Hanae Mori, a Japanese couturier, has died at the age of 96.
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The designer died at her Tokyo residence. Her representative announced the news on Thursday.
Her keen eye to fashion revolutionized global fashion for decades. She was also admired by the wealthy, famous, and global leaders. She was also the first Asian woman admitted to the prestigious Chambre Syndicale de la Haute Couture.
Here, The NationalLook back at her stellar career in the industry.
A war-stricken childhood
Born Hanae Fujii on January 8, 1926, in the Shimane Prefecture in south-west Japan, Mori married in 1947, the same year she graduated from Tokyo Woman’s Christian University with a bachelor’s degree in literature.
At 15 years old, the Second World War arrived in Pacific. She witnessed the destruction and devastation of her country. She spent the war in factories, as did many other women.
In 1951, Tokyo underwent a major rebuilding process after heavy bombings. Mori established an atelier in Shinjuku. She made clothes for Japanese cinemas and the wives of American soldiers. Over the next decade, Mori would create looks for hundreds of films, including Yasujiro Ozu’s Early Autumn and Yoshishige Yoshida’s Farewell to Summer Light.
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Mori was inspired by a trip to Chanel’s boutique in Paris in 1960 and envisioned a career in couture. Mori saw that women are almost invisible in Japanese society and realized she could use her feminine talents to create clothes for them.
Design is about success.
Her creations were admired for their beauty and became a huge hit in Japan. In 1975, she was able to show her creations in New York. At the Park Avenue Hotel, she held an East Meets West fashion show. It was a great success and her designs were purchased by Princess Grace of Monaco, Princess Masako of Japan and Nancy Reagan.
Mori won many awards for her ability to create western-style clothes that were Japanese-inspired. In 1977, her attentions to detail, construction and technique led to her being invited to the prestigious Chambre Syndicale de la Haute Couture. This made her the first Japanese designer to join.
She was able to join powerhouse brands like Chanel, Givenchy and Versace at the Paris shows. Her first couture collection, which featured a parade gowns embellished in traditional Japanese motifs, such as calligraphy, butterflies, and cherry blossoms, dazzled the crowd.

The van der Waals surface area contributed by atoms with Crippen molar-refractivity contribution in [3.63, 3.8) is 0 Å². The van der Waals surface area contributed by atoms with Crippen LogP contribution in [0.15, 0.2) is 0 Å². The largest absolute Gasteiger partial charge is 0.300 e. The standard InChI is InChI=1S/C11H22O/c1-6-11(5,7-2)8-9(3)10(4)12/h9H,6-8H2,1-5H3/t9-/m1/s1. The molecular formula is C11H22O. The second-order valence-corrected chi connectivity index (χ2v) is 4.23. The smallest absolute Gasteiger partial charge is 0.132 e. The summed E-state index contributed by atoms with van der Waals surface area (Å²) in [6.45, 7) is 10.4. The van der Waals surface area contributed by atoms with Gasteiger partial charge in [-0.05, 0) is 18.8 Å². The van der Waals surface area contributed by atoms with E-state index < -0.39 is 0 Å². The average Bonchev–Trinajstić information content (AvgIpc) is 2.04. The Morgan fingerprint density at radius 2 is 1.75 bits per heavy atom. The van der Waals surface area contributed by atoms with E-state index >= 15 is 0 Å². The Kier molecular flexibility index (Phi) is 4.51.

Conversely, much of Mori’s success has been down to the innate conservatism of her clothes, unlike other Japanese designers such as Kenzo Takada, Issey Miyake (who also died earlier this month) and Rei Kawakubo, who all won fame for their avant-garde approach.
The result was a combination of western codes and Japanese sensibilities. The clothes were elegant, beautiful, but not as elegant as the original. Vogue The magazine pointed out that “for women who wanted to make an entrance”. Instead, Mori’s gift was dressing women who preferred to savour the quiet delight of a silk cocktail dress finished with an obi, a dress printed with soft clouds and petals, or a diaphanous chiffon gown in subtle colours.
Mori diversified her offerings in the 1970s by adding daywear, workwear, and lines for children and adults. Perfume and traditional lacquerware followed quickly.
Mori was a success story in Japan by 1980. The Times Reporting “the name Hanae Mori has become synonymous with Japan in women’s clothing, like Toyota in automobiles, Sony in tape recorders and Nikon in cameras”. She made close to $100 million in sales that year.
Francois Mitterrand, the French president, awarded Mori the Legion of Honour in 1989 for her services to haute couture.
Stay away from fashion
Mori also designed uniforms for Japan Airlines, as well as a version Giacomo Puccini’s opera. Madame Butterfly in Milan, Italy, in 1985. Over the next two years, she designed the outfits for Rudolf Nureyev’s Paris and New York opera ballet shows of Cinderella. Mori also designed the looks. Elektra 1996 Salzburg Music Festival
However, haute couture sales dropped significantly in the 1990s due to the slumping world economy. Customers began to abandon $9,000 day suits and $26,000 evening wear. Mori was forced, like many couture houses in this period to close her atelier.
But she kept working. She designed the uniform for Japan’s 1992 Olympic team in Barcelona, and then the uniforms for the Lillehammer Winter Olympics in Norway two years later.
She officially retired after more than 50 years in the industry and held a Paris farewell show in 2004.
“A cascade of applause greeted Hanae Mori as the audience rose to its feet to salute the great Japanese couturier’s final Paris show,” The International Herald Tribune It was reported at the same time. “Visibly overwhelmed, the designer was surrounded by models wearing the finale dresses exquisitely embroidered with butterflies — the symbol of the house.”
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Updated: August 18, 20,22, 2:42 pm